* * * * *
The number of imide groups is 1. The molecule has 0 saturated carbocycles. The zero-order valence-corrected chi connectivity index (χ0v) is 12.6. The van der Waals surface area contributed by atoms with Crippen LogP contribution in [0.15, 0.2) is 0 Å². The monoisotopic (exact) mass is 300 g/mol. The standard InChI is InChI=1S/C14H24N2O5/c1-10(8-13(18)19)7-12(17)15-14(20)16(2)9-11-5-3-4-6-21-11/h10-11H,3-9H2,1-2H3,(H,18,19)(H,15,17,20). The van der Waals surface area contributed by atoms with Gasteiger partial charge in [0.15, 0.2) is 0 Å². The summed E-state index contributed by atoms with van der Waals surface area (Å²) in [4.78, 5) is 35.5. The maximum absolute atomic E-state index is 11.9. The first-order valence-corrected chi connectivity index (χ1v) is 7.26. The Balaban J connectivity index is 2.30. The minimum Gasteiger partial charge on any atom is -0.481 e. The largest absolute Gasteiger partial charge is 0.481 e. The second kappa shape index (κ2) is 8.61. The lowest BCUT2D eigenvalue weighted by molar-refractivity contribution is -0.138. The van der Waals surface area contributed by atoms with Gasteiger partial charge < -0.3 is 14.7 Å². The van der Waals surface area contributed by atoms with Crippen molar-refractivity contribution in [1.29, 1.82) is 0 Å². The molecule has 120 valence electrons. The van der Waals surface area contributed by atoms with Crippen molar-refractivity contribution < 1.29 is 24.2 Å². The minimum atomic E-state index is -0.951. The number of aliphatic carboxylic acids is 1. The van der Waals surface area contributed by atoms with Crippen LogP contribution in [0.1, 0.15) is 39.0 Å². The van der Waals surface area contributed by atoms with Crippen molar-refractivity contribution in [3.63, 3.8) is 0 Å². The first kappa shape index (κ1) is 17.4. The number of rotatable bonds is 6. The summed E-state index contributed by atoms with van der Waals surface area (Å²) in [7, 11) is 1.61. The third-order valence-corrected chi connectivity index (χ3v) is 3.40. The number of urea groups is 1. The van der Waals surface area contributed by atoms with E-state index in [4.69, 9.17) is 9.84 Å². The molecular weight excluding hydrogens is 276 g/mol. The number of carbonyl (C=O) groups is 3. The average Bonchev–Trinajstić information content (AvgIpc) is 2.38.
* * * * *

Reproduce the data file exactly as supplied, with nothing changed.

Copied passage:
The number of imide groups is 1. The molecule has 0 saturated carbocycles. The zero-order valence-corrected chi connectivity index (χ0v) is 12.6. The van der Waals surface area contributed by atoms with Crippen LogP contribution in [0.15, 0.2) is 0 Å². The monoisotopic (exact) mass is 300 g/mol. The standard InChI is InChI=1S/C14H24N2O5/c1-10(8-13(18)19)7-12(17)15-14(20)16(2)9-11-5-3-4-6-21-11/h10-11H,3-9H2,1-2H3,(H,18,19)(H,15,17,20). The van der Waals surface area contributed by atoms with Gasteiger partial charge in [0.15, 0.2) is 0 Å². The summed E-state index contributed by atoms with van der Waals surface area (Å²) in [4.78, 5) is 35.5. The maximum absolute atomic E-state index is 11.9. The first-order valence-corrected chi connectivity index (χ1v) is 7.26. The Balaban J connectivity index is 2.30. The minimum Gasteiger partial charge on any atom is -0.481 e. The largest absolute Gasteiger partial charge is 0.481 e. The second kappa shape index (κ2) is 8.61. The lowest BCUT2D eigenvalue weighted by molar-refractivity contribution is -0.138. The van der Waals surface area contributed by atoms with Gasteiger partial charge < -0.3 is 14.7 Å². The van der Waals surface area contributed by atoms with Crippen molar-refractivity contribution in [1.29, 1.82) is 0 Å². The molecule has 120 valence electrons. The van der Waals surface area contributed by atoms with Crippen molar-refractivity contribution < 1.29 is 24.2 Å². The minimum atomic E-state index is -0.951. The number of aliphatic carboxylic acids is 1. The van der Waals surface area contributed by atoms with Crippen LogP contribution in [0.1, 0.15) is 39.0 Å². The van der Waals surface area contributed by atoms with Crippen molar-refractivity contribution in [3.63, 3.8) is 0 Å². The first kappa shape index (κ1) is 17.4. The number of rotatable bonds is 6. The summed E-state index contributed by atoms with van der Waals surface area (Å²) in [7, 11) is 1.61. The third-order valence-corrected chi connectivity index (χ3v) is 3.40. The number of urea groups is 1. The van der Waals surface area contributed by atoms with E-state index in [4.69, 9.17) is 9.84 Å². The molecular weight excluding hydrogens is 276 g/mol. The number of carbonyl (C=O) groups is 3. The average Bonchev–Trinajstić information content (AvgIpc) is 2.38.